Snow joke for Huth as McClean hits winner
Stoke City 0 Sunderland 1
JAMES McCLEAN furthered his claims for an Ireland call-up as Sunderland secured their seventh win in eight Premier League matches under Martin O'Neill.
As conditions became almost impossible at the Britannia Stadium, the match was eventually settled by the 22-year-old, who was the only player bold enough to dare run with the ball.
Taken last summer from Derry City for £350,000 by former Sunderland boss Steve Bruce, this season was designed to be a period of gradual learning for McClean.
Then Bruce was sacked and, in his first week in charge, O'Neill watched the winger star for the club's reserve team in a 6-3 win over Manchester United.
"It was terrible conditions -- worse than here today but not the snow, just wind howling around and a pitch that was uneven," recalled O'Neill following Sunderland's seventh win in 10 games since he was appointed as manager at the Stadium of Light.
Stoke were left fuming after Robert Huth was given a straight red card by referee Martin Atkinson for a lunge on Corkman David Meyler.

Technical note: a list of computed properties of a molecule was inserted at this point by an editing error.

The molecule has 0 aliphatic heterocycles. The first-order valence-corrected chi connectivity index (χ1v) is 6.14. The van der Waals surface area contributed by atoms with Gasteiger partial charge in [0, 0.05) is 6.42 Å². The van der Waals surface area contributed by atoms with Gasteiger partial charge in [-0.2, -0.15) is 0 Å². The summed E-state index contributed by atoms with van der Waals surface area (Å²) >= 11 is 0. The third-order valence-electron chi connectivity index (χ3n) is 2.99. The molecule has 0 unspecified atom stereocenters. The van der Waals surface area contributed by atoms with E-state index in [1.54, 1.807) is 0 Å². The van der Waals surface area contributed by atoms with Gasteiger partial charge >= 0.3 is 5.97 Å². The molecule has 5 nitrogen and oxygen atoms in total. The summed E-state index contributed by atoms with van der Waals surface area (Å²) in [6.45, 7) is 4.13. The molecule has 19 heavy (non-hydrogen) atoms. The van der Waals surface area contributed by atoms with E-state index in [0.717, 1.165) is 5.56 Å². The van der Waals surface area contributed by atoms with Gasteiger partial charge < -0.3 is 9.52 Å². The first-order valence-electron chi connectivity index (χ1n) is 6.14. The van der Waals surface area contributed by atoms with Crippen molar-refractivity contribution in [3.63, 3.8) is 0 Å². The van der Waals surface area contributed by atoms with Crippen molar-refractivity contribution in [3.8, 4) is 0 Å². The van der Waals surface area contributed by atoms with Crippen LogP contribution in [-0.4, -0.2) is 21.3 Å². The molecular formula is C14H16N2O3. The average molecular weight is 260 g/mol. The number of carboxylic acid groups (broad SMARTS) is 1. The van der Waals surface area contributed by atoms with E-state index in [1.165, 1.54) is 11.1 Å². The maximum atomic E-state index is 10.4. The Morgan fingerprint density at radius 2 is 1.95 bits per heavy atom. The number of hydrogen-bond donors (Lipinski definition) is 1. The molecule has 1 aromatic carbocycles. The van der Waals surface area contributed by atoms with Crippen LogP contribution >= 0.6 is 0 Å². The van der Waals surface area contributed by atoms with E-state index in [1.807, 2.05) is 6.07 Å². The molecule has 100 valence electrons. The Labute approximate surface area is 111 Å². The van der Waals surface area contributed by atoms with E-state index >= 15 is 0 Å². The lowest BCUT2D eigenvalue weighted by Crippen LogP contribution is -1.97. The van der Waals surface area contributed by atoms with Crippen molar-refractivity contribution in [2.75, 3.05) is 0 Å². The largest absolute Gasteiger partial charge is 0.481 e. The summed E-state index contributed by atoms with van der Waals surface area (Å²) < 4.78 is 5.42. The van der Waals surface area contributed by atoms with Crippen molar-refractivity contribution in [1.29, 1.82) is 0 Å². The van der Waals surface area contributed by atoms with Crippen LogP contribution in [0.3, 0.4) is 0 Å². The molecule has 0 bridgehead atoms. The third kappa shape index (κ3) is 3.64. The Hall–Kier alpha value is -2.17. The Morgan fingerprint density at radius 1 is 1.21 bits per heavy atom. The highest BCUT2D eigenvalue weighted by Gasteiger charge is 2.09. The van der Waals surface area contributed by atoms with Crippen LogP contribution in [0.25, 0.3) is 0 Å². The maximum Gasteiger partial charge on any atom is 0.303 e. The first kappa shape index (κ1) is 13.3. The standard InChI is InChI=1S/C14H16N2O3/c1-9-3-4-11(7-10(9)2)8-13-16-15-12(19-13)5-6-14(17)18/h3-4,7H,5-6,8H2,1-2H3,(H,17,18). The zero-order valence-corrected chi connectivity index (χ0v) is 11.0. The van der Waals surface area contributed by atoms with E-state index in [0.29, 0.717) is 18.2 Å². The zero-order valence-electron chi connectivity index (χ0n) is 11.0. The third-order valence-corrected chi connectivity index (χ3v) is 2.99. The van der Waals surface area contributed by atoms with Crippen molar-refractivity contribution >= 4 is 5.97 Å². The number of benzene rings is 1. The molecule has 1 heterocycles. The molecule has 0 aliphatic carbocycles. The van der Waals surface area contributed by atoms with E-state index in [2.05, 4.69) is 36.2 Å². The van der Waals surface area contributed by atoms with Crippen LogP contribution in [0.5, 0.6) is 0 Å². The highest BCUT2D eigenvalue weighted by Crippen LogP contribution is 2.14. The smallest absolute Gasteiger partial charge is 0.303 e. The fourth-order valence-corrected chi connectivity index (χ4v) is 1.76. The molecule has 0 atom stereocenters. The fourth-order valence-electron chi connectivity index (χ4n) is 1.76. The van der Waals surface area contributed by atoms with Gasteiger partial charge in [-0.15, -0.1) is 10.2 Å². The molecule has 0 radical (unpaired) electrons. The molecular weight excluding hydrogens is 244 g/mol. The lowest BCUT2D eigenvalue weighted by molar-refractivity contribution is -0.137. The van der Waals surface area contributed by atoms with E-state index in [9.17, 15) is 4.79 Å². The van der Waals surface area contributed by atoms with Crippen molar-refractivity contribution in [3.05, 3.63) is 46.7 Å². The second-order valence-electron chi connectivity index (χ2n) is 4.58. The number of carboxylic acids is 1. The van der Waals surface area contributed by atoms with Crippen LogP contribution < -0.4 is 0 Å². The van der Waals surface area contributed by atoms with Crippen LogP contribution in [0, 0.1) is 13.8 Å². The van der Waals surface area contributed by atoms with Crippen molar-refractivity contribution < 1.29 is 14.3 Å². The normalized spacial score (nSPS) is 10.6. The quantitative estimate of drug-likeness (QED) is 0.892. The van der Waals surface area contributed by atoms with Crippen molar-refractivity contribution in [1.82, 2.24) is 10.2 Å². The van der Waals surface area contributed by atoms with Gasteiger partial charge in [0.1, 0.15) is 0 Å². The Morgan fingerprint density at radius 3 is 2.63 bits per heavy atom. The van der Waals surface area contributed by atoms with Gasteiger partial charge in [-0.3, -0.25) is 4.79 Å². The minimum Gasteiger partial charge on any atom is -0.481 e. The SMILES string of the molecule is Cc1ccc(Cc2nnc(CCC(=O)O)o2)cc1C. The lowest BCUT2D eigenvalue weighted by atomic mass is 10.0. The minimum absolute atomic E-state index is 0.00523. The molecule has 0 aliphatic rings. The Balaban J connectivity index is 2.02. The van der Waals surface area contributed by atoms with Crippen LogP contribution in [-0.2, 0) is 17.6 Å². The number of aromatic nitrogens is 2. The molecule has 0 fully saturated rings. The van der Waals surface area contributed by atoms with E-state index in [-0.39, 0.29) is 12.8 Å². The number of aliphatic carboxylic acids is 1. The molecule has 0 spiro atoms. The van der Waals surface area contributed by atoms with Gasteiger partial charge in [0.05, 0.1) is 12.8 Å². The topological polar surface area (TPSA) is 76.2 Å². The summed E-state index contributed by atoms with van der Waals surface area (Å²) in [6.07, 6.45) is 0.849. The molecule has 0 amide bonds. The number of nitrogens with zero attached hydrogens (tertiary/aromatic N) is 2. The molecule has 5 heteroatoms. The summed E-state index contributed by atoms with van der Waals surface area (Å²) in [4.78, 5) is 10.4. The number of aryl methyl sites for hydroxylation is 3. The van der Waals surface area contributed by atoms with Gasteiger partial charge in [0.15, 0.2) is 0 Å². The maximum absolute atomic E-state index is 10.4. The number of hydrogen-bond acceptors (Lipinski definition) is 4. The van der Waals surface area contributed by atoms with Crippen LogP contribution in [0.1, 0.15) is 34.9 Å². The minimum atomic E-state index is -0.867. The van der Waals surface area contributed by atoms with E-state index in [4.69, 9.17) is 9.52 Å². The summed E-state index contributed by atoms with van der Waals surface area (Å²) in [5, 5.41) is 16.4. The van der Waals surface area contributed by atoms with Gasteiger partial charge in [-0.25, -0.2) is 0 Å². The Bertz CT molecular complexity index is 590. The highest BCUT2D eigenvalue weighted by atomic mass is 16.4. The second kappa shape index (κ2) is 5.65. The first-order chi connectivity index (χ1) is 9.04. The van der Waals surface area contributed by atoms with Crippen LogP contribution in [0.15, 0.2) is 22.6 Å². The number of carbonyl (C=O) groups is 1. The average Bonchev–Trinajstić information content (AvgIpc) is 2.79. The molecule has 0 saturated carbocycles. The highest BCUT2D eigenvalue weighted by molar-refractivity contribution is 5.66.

The sending-off prompted Stoke manager Tony Pulis to state that the ambiguity on tackling guidelines has led to some players "cheating" other professionals by "rolling around" when they are not really injured.
Pulis asked the PFA to remind players of their responsibilities in reacting to strong challenges.
Huth's dismissal came shortly before the break when he slid nearly 10 yards across an icy surface without winning the ball.
The German withdrew his leading foot the moment an impact seemed certain as Meyler, who has suffered two serious knee injuries in as many years, tumbled to the ground.
Atkinson took no time to produce the red card and an on-pitch debate among players on both sides ensued.
"We were just explaining that, in the current climate, you risk getting a red card when you go in a little bit recklessly," said Sunderland captain John O'Shea.
Pulis argued that Huth's removal from the match was crucial but both sides struggled for pattern in a blizzard that could have led to abandonment. (© Daily Telegraph, London)